Neumeier's ballet portrays the glamour, scandal and tumult of the larger-than-life Nijinsky, considered the greatest male dancer of the early 20th century. In the production, seven different men dance his various roles, including Harlequin in Carnaval and the Golden Slave in Scheherazade.
** Program 3 (February 26-March 10): Beaux; Guide to Strange Places; The Rite of Spring **
The first two works had their world premieres in San Francisco in 2012. Mark Morris' Beaux features the harpsichord and nine men in warm-colored unitards (think a camouflage pattern for springtime) fashioned by designer Isaac Mizrahi. Ashley Page, artistic director of Scottish Ballet, based Guide to Strange Places on the pounding, blaring music of the same name by Bay Area composer John Adams. The work includes a series of duets, each of which Page choreographed to fit the score and a specific pair of SF Ballet dancers (e.g., there's a "predatory and savage" duet, a "very sensual" one, and one for a "mercurial couple," Page says). The choreography is as fast and incessant as the music; the 23-minute ballet has about 40 cues. The lifts and other maneuvers, using all manner of pivots, gyrations, and bending and leaning of bodies, are novel. Blink at your peril.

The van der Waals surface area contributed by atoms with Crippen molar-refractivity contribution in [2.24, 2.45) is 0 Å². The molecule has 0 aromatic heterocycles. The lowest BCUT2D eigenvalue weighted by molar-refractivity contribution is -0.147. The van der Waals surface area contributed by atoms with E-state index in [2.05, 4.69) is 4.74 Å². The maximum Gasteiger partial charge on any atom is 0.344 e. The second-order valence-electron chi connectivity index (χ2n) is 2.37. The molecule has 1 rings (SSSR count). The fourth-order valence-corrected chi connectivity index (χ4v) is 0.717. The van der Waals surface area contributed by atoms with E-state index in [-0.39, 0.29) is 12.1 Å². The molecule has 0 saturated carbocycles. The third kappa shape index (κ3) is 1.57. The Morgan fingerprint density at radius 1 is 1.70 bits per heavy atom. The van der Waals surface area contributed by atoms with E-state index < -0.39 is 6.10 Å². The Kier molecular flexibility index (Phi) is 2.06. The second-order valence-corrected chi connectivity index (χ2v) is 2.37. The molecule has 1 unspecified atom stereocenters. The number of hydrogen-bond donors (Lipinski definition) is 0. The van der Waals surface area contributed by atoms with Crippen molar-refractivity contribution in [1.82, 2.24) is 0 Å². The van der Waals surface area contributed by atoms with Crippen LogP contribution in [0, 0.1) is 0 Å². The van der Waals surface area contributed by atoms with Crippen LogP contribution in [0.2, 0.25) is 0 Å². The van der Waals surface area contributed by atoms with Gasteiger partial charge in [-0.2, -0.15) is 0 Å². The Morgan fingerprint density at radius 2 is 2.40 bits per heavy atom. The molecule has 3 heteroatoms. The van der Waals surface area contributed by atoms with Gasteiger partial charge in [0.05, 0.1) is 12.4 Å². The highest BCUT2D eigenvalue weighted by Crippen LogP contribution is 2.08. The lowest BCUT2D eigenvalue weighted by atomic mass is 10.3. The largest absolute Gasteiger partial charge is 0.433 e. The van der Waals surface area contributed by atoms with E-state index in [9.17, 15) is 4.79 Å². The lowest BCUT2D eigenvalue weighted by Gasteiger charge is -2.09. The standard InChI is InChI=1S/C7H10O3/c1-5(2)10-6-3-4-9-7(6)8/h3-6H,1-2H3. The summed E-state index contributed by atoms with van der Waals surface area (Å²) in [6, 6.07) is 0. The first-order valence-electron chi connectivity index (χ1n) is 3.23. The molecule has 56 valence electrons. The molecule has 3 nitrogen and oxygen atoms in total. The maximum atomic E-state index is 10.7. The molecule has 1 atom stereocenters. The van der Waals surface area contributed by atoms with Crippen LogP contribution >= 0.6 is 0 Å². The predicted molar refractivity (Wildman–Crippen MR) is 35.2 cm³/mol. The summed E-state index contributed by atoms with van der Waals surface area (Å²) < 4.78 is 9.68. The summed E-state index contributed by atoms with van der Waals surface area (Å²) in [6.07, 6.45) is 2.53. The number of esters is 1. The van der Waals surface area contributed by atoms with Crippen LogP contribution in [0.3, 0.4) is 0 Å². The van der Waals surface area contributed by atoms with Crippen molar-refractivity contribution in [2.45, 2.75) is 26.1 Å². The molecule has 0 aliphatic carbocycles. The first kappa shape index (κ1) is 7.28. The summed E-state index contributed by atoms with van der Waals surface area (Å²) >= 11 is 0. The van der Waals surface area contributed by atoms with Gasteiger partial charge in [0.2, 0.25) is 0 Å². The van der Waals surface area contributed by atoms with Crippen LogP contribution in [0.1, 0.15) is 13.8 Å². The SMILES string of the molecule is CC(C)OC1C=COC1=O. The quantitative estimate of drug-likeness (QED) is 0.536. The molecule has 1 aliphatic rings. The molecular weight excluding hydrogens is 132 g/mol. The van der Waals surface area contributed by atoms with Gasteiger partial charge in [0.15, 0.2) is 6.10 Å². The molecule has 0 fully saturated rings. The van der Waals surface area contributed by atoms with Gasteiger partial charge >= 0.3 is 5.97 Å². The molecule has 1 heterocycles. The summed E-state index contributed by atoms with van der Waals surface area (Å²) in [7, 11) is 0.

Yuri Possokhov's interpretation of Igor Stravinsky's The Rite of Spring is a global debut and an apt follow-up to Program 2. This year, 2013, is the 100th anniversary of the premiere of the Ballets Russes production of The Rite of Spring (Le Sacre du Printemps), choreographed by Nijinsky with the Stravinsky score. The ballet depicts pagan rituals celebrating spring, including human sacrifice. When it was unveiled to the world, in Paris on May 29, 1913, the audience erupted, heckling and even throwing things at the orchestra. The cops were called in, although the performance continued without interruption. "A failure" was the New York Times' pronouncement of the world premiere. Critics were split as to whether they disliked the avant-garde choreography, music, or both.